African American youth are more likely to experience adversities including abuse, neglect, and racial trauma and discrimination. These youth also are less likely to initiate and engage in mental health treatment, and when they do, they are less likely to complete and to benefit from clinical interventions, and more likely to suffer disproportionate consequences of maladaptive adjustment. Conversely, there are protective processes that naturally occur within African American family that can be used to strengthen relationships, prevent abuse, combat the effects of racial stressors, improve engagement and outcomes in mental health services, and reduce risk for future engagement in risk behaviors.
As Director of The EMPOWER Lab, Dr. Isha Metzger focuses on "Engaging Minorities in Prevention, Outreach, Workshops, Evaluation, & Research" at the University of Georgia. Within this context, Dr. Metzger’s research aims to reduce mental health disparities through increasing engagement and enhancing mental health treatment outcomes among underserved minority populations (e.g., African Americans). Specifically, she is interested in preventing engagement in risky behaviors (e.g., sexual activity, alcohol use, delinquency) as well as understanding risk and resilience factors (e.g., trauma experiences, racial socialization and racial discrimination, family and peer relationships) that impact the relation between trauma exposure and problematic outcomes (e.g., STI/HIV exposure, unintended pregnancies, revictimization, drunk-driving accidents, legal system involvement). Dr. Metzger is also engaged in translational research including the conceptualization, implementation, dissemination, and evaluation of prevention programming aimed at reducing mental health and health disparities among African American youth.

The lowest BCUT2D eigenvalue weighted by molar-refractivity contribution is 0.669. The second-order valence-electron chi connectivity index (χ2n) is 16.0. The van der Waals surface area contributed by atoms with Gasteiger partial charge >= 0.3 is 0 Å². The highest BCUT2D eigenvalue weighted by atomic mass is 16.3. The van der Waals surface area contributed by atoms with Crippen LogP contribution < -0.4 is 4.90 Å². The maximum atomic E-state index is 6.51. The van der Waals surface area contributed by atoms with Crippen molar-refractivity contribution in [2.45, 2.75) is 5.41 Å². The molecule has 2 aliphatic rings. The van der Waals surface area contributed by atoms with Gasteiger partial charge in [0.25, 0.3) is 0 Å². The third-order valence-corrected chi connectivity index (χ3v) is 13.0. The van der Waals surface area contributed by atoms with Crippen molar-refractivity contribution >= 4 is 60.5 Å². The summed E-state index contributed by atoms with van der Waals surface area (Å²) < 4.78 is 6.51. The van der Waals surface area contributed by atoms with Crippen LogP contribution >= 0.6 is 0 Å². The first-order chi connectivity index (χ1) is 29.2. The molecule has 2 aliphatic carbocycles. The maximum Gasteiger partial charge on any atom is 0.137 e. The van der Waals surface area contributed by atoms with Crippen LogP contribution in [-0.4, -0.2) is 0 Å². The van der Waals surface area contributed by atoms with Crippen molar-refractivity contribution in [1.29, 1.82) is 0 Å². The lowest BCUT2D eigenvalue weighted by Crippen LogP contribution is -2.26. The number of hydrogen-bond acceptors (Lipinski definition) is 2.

Current Research Projects
The Impacts of Racial Socialization and Racial Stress on the Association between Childhood Sexual Abuse and Detrimental Outcomes among African American Adolescents
Owens Institute for Behavioral Research, University of Georgia
Studies suggest that traumatic experiences (e.g., physical abuse, criminal victimization, witnessing domestic violence) take a disproportionate toll on African American youth than their Caucasian and Hispanic peers. This pilot project aims to test hypotheses regarding risk (e.g., racial discrimination, vicarious racial trauma) and protective (e.g., racial socialization) mechanisms associated with African American youths' adjustment to traumatic and abusive experiences. The specific aim of this pilot project is to test hypotheses regarding risk (e.g., racial discrimination, vicarious racial trauma) and protective (e.g., racial socialization) mechanisms associated with African American youths' adjustment to traumatic and abusive experiences.
Culturally Enhanced Trauma Treatment to Reduce HIV Risk for African American Youth: Integrating Racial Socialization
National Institute of Mental Health, National Institutes of Health